Single doses of either the Pfizer of the Oxford / AstraZeneca vaccine in older people induce humoral immunity (antibodies) in most donors and are greatly enhanced in those who had a previous infection, according to a study (not yet peer-reviewed) in the UK. Cellular responses (T cells) are weaker but overall better with the AstraZeneca jab.

Yes, vaccines work!

The US CDC has identified some 5,800 cases of SARS-Cov-2 infection among more than 66 million fully vaccinated Americans. These “breakthrough” cases, which are defined as positive PCR results at least two weeks after patients the second dose, represent 0.008% of the fully vaccinated population. 7% of these infections (i.e. 0.00056%) needed hospitalization and only 7 fully vaccinated people died (0.00001%).

Meanwhile, a study on the effects of vaccination among nursing home residents, staff and healthcare workers in Catalonia shows an 85%-96% reduction in SARS-CoV-2 infection in all three cohorts, and even bigger reductions (>95%) in hospitalisations and mortality amongst nursing home residents for up to two months.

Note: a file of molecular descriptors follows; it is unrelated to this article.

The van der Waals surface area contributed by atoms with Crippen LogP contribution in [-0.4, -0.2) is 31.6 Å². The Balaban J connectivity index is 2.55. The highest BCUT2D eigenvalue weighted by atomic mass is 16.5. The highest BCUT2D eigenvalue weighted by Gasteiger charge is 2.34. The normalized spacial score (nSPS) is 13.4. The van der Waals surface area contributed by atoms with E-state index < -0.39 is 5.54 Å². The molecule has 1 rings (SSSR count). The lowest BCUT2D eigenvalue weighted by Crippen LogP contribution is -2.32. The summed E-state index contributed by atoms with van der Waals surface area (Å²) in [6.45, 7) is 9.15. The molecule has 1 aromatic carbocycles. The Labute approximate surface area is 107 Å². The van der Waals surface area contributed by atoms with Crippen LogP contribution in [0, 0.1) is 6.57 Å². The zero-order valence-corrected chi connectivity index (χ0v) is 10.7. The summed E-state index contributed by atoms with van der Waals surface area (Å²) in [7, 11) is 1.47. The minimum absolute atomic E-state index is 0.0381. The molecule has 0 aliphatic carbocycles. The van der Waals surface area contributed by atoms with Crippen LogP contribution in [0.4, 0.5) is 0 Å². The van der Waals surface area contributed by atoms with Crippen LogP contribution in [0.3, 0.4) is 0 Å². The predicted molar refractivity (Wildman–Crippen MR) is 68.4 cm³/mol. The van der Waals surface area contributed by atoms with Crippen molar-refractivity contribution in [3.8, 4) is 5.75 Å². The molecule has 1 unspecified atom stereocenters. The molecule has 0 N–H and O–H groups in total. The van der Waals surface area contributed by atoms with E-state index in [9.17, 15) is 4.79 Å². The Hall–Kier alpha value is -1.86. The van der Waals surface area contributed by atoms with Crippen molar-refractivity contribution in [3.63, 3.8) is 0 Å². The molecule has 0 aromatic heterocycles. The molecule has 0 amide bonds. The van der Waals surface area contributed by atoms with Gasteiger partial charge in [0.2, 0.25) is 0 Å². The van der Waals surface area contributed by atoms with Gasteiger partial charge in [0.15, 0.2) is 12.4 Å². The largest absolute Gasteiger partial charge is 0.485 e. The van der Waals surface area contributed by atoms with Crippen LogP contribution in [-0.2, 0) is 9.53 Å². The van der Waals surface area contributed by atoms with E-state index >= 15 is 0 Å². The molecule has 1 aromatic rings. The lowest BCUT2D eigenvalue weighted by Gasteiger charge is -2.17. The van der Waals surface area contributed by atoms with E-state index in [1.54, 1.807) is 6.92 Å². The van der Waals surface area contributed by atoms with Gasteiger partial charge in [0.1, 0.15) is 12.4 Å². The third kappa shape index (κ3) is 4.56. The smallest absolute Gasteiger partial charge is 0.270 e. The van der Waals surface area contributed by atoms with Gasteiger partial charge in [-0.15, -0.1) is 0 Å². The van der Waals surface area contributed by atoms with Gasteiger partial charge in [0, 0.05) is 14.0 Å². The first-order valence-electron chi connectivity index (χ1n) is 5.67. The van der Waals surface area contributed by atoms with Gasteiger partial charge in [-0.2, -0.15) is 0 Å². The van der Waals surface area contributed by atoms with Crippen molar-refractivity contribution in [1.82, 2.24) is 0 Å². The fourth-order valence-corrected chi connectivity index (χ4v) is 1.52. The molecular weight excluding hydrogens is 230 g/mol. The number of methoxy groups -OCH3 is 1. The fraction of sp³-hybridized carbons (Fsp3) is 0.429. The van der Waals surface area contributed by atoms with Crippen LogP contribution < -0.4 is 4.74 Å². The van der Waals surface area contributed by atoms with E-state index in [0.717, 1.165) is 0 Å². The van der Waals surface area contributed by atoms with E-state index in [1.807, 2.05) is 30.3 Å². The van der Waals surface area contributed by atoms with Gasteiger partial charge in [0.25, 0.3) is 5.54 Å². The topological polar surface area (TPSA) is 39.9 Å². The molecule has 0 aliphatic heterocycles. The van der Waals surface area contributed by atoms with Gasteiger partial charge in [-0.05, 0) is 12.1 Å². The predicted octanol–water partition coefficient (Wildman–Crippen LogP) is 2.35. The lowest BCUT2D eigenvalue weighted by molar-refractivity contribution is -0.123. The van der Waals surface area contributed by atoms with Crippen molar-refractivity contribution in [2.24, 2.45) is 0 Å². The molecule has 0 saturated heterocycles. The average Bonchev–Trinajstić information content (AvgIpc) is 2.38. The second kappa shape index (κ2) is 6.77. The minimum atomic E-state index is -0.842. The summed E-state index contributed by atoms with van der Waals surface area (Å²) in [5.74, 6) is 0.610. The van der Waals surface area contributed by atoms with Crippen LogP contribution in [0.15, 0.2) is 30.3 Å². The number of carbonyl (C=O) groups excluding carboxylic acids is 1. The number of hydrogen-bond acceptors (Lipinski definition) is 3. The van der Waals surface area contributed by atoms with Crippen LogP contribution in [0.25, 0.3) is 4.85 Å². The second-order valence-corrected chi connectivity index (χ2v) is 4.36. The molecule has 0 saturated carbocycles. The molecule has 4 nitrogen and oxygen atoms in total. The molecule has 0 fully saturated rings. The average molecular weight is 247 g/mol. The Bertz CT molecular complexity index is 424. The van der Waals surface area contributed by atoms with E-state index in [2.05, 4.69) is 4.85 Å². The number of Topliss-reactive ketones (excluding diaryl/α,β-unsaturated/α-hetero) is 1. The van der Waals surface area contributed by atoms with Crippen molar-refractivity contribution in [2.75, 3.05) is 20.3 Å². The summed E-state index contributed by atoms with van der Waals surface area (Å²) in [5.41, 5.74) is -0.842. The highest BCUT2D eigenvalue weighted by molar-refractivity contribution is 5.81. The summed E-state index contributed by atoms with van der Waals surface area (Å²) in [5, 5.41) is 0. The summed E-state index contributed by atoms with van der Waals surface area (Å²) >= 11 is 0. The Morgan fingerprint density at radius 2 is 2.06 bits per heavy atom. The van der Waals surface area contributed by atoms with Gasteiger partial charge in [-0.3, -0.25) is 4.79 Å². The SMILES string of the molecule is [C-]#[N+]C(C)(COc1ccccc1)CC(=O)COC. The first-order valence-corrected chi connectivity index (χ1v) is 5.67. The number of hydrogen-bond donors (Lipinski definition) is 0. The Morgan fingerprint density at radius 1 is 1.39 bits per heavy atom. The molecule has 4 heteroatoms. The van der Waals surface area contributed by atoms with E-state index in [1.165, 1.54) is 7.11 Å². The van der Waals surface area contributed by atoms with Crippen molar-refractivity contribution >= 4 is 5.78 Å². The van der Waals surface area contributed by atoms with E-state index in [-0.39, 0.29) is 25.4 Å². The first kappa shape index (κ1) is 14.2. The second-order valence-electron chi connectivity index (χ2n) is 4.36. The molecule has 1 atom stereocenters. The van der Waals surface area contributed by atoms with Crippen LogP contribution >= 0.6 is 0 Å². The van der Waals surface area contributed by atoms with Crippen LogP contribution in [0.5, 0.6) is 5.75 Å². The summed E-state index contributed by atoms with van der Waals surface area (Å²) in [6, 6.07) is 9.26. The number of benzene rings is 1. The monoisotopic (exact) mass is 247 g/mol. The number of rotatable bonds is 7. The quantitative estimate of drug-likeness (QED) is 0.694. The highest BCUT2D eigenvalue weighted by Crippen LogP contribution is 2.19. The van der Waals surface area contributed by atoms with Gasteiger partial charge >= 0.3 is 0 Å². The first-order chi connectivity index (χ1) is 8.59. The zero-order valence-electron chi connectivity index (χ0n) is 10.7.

A pan-coronavirus vaccine?

Developing a vaccine capable of protecting against known and unknown coronaviruses (at least those pertaining to the beta coronavirus family) is possible, and has suddenly become a top priority. Many teams are currently using different strategies to achieve this goal.

Rare thrombosis cases

EMA’s safety committee concluded that the unusual thrombosis cases linked to the Johnson & Johnson vaccine were very similar to those observed with the AstraZeneca vaccine and that unusual blood clots with low blood platelets should be listed as very rare side effect of the vaccine. The agency emphasised that the overall benefits of the vaccine in preventing COVID-19 outweigh the risks of side effects.